You might be surprised to learn that heart disease is now the leading cause of death in the United States, according to the Centers for Disease Control. And with more Americans being diagnosed with cardiovascular-related issues every year, it’s important to understand what you can do to better protect your heart. Fortunately, healthy habits and smart food choices can make a big difference. The American Heart Association (AHA) recommends keeping calories in check, eating a variety of nutrient-rich foods, and limiting saturated fats and trans fats. They also say to go easy on red meat, salt, added sugar, and alcohol.
Need a few tasty suggestions? Add these hard-working, heart-healthy items to your grocery list to help keep your ticker in shape.
Fish is the best source of omega-3 fatty acids, which has been shown to reduce the risk of irregular heartbeats, lower blood triglyceride levels, slow the buildup of artery-clogging plaque, and lower blood pressure. Experts recommend eating two servings of omega-3-rich fish per week, such as salmon, tuna, mackerel, and sardines. Prep tip: Rub salmon with olive oil, garlic, and lemon zest before grilling.
All dietary fiber is good for you, but soluble fiber in particular has been shown to reduce total and LDL cholesterol levels. And ordinary oats happen to have more soluble fiber than any other grain. Prep tip: Try easy overnight oats for breakfast.
Nuts are a great source of healthy fats, antioxidants, and fiber. Eating a small handful of nuts regularly reduces the risk of developing heart disease. Walnuts are the highest in omega-3s, but almonds, hazelnuts, and pistachios are also smart choices. Prep tip: Sprinkle walnuts on a salad.
4. Black beans
Beans and other legumes are rich in protein, high in soluble fiber, and contain no saturated fat. Enjoy any variety of beans, chickpeas, or lentils, but black beans get extra points for heart-healthy antioxidants. Prep tip: Serve beans with brown rice, avocado, and salsa.
5. Extra-virgin olive oil
There are a number of healthy reasons to make extra-virgin olive oil your go-to. First among them, olive oil contains monounsaturated “good” fats that can help reduce your LDL cholesterol levels. Extra-virgin varieties also contains antioxidants, for an added boost. Prep tip: Use a drizzle of olive oil instead of butter when sautéing vegetables or scrambling eggs.
All colorful fruits and veggies contain phytonutrients and offer health benefits, but dark-skinned blueberries are especially high in disease-fighting antioxidants that can help prevent heart disease. Prep tip: Fold blueberries into oats, smoothies, and salads, or munch them straight out of hand for a sweet snack.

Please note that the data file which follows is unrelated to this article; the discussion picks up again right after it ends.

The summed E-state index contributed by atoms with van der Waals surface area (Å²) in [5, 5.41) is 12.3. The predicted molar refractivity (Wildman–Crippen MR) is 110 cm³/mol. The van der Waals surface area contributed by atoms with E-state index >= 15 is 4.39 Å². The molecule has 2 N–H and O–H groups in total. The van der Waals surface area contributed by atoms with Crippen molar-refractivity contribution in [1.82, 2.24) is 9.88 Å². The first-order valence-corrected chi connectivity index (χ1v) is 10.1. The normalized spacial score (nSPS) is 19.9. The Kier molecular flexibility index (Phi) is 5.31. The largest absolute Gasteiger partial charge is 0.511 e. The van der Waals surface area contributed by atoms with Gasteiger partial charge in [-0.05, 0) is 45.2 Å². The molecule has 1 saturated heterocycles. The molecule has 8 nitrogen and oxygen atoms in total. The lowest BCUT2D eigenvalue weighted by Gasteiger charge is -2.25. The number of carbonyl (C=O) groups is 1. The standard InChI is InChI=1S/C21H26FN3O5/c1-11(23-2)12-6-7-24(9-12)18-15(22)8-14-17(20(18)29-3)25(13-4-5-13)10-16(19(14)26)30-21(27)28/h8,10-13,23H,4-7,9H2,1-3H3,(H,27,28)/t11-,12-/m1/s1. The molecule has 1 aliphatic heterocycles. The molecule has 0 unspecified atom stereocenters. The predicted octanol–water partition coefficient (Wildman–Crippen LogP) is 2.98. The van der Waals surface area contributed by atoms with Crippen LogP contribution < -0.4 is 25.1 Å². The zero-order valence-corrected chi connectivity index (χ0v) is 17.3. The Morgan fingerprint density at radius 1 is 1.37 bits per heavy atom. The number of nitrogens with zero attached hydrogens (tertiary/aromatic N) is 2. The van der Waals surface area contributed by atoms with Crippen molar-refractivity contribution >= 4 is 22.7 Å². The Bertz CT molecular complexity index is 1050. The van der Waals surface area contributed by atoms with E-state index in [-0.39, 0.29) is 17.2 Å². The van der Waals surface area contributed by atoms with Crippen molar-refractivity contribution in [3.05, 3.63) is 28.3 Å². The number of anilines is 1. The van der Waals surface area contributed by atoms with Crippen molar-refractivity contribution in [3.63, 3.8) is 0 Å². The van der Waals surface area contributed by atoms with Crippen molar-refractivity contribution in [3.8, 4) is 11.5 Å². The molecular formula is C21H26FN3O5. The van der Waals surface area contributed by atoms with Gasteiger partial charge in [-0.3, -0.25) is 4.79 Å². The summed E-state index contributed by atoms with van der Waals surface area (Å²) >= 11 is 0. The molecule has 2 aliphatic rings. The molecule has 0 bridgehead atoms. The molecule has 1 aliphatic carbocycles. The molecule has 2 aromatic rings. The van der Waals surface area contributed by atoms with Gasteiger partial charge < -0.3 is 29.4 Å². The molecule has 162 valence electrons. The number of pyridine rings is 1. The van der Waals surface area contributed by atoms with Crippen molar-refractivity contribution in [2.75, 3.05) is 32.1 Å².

7. Dark greens
Kale is hot for a reason. The dark crinkled leaves contain antioxidants, fiber, and a bevy of beneficial vitamins and minerals that have been shown to support heart health. Not into kale? Spinach, Swiss chard, beet greens, turnip greens, and collards are good for you, too. Prep tip: Slip raw greens into fruit-based smoothies.
Yogurt packs protein and calcium, and as it turns out, what’s good for your gut may be good for your heart, too. Recent research indicates probiotics may help lower blood pressure. Skip the flavored options and enjoy plain, unsweetened yogurt instead. And consider adding other probiotic-rich fermented foods, like sauerkraut, kimchi, and sour pickles, to your diet. Prep tip: Top Greek yogurt with fresh fruit, or go savory with cherry tomatoes and basil.
Creamy avocado contains more potassium than a banana, which can help regulate blood pressure. It also has high levels of monounsaturated fats, folate, and fiber, making it a heart-health powerhouse. Prep tip: Spread avocado on your sandwich instead of mayo.
Made from soy beans, tofu is a satisfying source of plant-based protein. High in polyunsaturated fats, fiber, vitamins, and minerals, but low in saturated fat, tofu is a heart-healthy alternative to meat. Soy butters, nuts, and burgers are also great options. Prep tip: Toss cubed tofu into a veggie stir-fry.
Experts have gone back and forth for a long time, but with the latest dietary guidelines, the USDA points to research that shows coffee may reduce your risk of type 2 diabetes and cardiovascular disease. Just be careful with added fat and sugar (sorry, venti caramel macchiato lovers). Prep tip: Sip that morning mug of homebrew.
12. Dark chocolate
Chocolate contains flavonoids, an antioxidant found in plants, which may help to improve circulation. Your doctor probably doesn’t want you to use that as an excuse to binge on sweets, especially if you’re at risk for diabetes. But dark chocolate (at least 70 percent cocoa) can be an acceptable treat in moderation. Prep tip: Break off one or two squares (about 1.5 oz/45 g), and savor them with a handful of berries or cherries.
Didn’t see your favorite food on this lineup? Keep in mind that there’s no one secret ingredient for heart health, and think about general categories. “Broccoli is a great example of a good choice, but if it doesn’t make your list, don’t worry about it. Choose vegetables you enjoy, eating green beans, kale, cauliflower, or Brussels sprouts, too,” says Alice Lichtenstein, professor of nutrition science and policy at Tufts University. “The same for fruits, low-fat dairy, and whole grains. The point is to make healthy foods choices that you enjoy, and make it a lifelong habit.”
Which healthy foods do you heart? Join the conversation below.
This information is for educational purposes only and is not intended as a substitute for medical diagnosis or treatment. You should not use this information to diagnose or treat a health problem or condition. Always check with your doctor before changing your diet, altering your sleep habits, taking supplements, or starting a new fitness routine.